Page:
Chipping in extra money into a savings account whenever possible is a great way to always make sure you have some money to fall back on when you need it.
I’m a big fan of the idea of ‘paying yourself first’, although I know that’s not always easy or realistic in college.
So, try to put money into your savings right away whenever you can. And when you can’t, just throw in some leftover money at the end of the month whenever possible.
It takes some discipline, but it is a huge game-changer!
6. Keep ‘going out’ money in a separate account
I didn’t start doing this until recently but let me tell you, it has CHANGED. MY. LIFE.
When it comes to expenses that aren’t exactly necessities, such as going out for drinks or a bite to eat, putting money into a separate checking account for that will REALLY hold you accountable.
It makes it so much easier to manage that money and not overspend because you have a finite amount of money in the account each month and you can easily see how much you have left, rather than having to try to keep track of how much you’ve spent and determine whether you’ve overspent.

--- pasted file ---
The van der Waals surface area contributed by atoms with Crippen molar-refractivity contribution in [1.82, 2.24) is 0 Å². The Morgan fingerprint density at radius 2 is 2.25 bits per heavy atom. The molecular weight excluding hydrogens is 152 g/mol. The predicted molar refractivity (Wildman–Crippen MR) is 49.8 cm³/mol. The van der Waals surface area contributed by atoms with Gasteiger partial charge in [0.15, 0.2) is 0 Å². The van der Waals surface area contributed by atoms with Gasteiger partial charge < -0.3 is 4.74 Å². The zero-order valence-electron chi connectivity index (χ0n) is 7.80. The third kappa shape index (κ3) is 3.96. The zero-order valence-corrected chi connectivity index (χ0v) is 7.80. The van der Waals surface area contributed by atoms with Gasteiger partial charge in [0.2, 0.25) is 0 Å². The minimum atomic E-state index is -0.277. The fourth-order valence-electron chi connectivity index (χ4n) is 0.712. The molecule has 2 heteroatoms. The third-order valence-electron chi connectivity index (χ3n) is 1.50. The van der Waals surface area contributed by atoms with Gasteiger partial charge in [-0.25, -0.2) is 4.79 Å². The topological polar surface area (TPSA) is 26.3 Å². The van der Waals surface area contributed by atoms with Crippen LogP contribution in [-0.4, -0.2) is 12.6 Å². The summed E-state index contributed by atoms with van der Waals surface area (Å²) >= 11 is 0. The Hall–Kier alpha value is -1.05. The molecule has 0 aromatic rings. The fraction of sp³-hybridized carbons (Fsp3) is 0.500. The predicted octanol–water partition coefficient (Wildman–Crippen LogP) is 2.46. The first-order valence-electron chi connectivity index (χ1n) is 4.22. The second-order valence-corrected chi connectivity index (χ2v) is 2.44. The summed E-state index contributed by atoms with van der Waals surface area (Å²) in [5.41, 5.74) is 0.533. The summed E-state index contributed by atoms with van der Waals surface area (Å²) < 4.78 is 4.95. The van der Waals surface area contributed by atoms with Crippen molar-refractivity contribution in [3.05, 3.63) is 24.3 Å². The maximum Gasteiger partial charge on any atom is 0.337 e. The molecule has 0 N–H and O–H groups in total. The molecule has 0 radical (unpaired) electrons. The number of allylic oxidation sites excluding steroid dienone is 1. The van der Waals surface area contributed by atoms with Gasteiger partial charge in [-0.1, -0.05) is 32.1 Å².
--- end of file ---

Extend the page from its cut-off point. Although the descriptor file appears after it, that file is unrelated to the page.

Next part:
7. Budget for unforeseen expenses
If I’m being honest, this is the one I struggle with the most every time I make my monthly college budget with my student budget worksheet.
It’s so hard to set money aside for unforeseen expenses when you don’t know what that money is going to end up being used for.
But without a doubt, every time I don’t account for this category, there ends up being an unforeseen expense that I need to pay for!
If it helps, come up with a reward system that will motivate you to set aside money for this category. It’s really important because it helps you keep your budget on track!
An example of a reward system would be promising yourself that if you don’t end up needing the money that month, you put it towards something you’ve really been wanting to buy that you couldn’t otherwise afford.